So how could the planners and the political professionals involved have prevented these potential PR disasters?

In public relations, when we work to manage risk and crises, the best practitioners know to plan from the outside in. This means we take the time to step back and ask ourselves, “What will our publics expect us to do or say when it counts the most?” This seems like an obvious approach; after all, don’t people usually consider who they’re talking to before they say what that say? Well, that may be true, but people often do forget to say something they were supposed to say.

We can be quite sure that a lot of attention was paid to the look and the feel of the conventions, and plenty of effort was devoted to the speeches and the platforms. But in all the preparation, a few of the most obvious words went missing. You can’t forget to mention God and the troops when you’re a presidential candidate making a major speech, or a committee writing a significant political position paper for your party. Somehow, both the Democrats and Republicans did just that. Fortunately for both, their faux pas didn’t derail their big parties. Your thoughts?


PResidential rhetoric

Jeff Morosoff, Asst. Professor of Public Relations, Hofstra University

This was a tough week for President Obama. With unemployment ticking upwards, his political opponents quickly pointed to his inability to “fix” the economy (as if it’s within his power to do so singlehandedly), while may of his supporters continue to be disappointed with the president’s lack of aggression in articulating his key messages.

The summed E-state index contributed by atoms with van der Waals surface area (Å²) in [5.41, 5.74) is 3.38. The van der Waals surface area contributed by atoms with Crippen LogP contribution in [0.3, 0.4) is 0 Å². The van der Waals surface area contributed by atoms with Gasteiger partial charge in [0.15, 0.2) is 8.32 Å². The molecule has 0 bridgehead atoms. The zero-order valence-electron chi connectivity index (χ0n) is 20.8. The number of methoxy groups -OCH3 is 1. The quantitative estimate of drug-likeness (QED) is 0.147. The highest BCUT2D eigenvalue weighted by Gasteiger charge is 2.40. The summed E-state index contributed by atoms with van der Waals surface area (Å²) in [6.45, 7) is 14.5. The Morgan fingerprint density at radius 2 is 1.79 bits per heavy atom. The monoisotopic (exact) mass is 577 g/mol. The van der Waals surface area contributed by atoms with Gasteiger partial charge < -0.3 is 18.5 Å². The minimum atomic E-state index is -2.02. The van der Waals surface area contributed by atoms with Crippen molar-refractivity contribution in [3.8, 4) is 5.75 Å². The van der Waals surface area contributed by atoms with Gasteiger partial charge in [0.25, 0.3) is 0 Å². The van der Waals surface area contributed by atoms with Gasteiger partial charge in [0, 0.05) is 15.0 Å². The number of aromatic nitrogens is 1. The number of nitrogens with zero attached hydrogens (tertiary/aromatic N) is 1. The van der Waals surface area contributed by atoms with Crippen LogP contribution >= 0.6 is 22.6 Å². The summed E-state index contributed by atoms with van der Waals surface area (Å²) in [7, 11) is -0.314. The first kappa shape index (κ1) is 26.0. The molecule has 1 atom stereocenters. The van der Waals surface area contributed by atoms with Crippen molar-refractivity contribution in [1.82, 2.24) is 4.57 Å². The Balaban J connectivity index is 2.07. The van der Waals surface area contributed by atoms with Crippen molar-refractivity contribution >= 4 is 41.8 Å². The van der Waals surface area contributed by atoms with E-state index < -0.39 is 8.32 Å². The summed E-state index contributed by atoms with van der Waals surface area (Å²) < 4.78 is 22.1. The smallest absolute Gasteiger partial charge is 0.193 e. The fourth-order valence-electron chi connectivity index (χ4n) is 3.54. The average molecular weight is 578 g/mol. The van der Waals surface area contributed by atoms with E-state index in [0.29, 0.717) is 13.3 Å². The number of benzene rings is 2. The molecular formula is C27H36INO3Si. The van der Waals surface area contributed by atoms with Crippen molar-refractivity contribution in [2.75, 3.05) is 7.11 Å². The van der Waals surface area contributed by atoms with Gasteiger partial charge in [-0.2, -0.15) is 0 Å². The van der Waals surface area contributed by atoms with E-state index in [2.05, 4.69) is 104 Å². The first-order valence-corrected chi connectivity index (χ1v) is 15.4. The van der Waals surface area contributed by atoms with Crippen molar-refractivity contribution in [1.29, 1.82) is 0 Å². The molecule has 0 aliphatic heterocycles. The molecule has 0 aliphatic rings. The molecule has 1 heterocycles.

We focus on key messaging when creating public relations campaigns. Every campaign needs focal points–ideas you want your audiences to remember. Republicans are really good at this; they refer to the president as a “socialist” with “job-killing policies” who’s promoting “class warfare.” They stick to the script when talking about “job creators” and “Obamacare” and “tax and spend Democrats.” Their Frank Luntz-inspired wordcrafting is strategic and performed in lockstep; they are the key messages of a party determined to win back the White House.

Obama supporters’ frustration comes less from his performance as president and more from his inability to fight back. When unemployment rose last week, the president might have said, “Look, I’ve put several proposals before Congress these past three years that would have created X million jobs, but my opponents would rather see Americans remain unemployed than support anything that comes from me.” On defense, he hasn’t quite been able to put together something like: “Under my leadership the world is safer. Bin Laden is dead, al-Qaeda is in disarray, the wars in Iraq and Afghanistan are ending, and democracy is growing stronger throughout the world.” Barack Obama would be served by saying such things out loud to better counteract the rhetorical assault he’s taking every day. He and the Democrats must use the same GOP strategy: simple words and simple concepts repeated repeatedly.

The president doesn’t seem to enjoy sound bite rhetoric and Democrats rarely stay on message with consistency. But if they want to hang on to the presidency and maybe gain some seats in Congress, they’ll have to play the key messaging game as well as the Republicans. Your thoughts?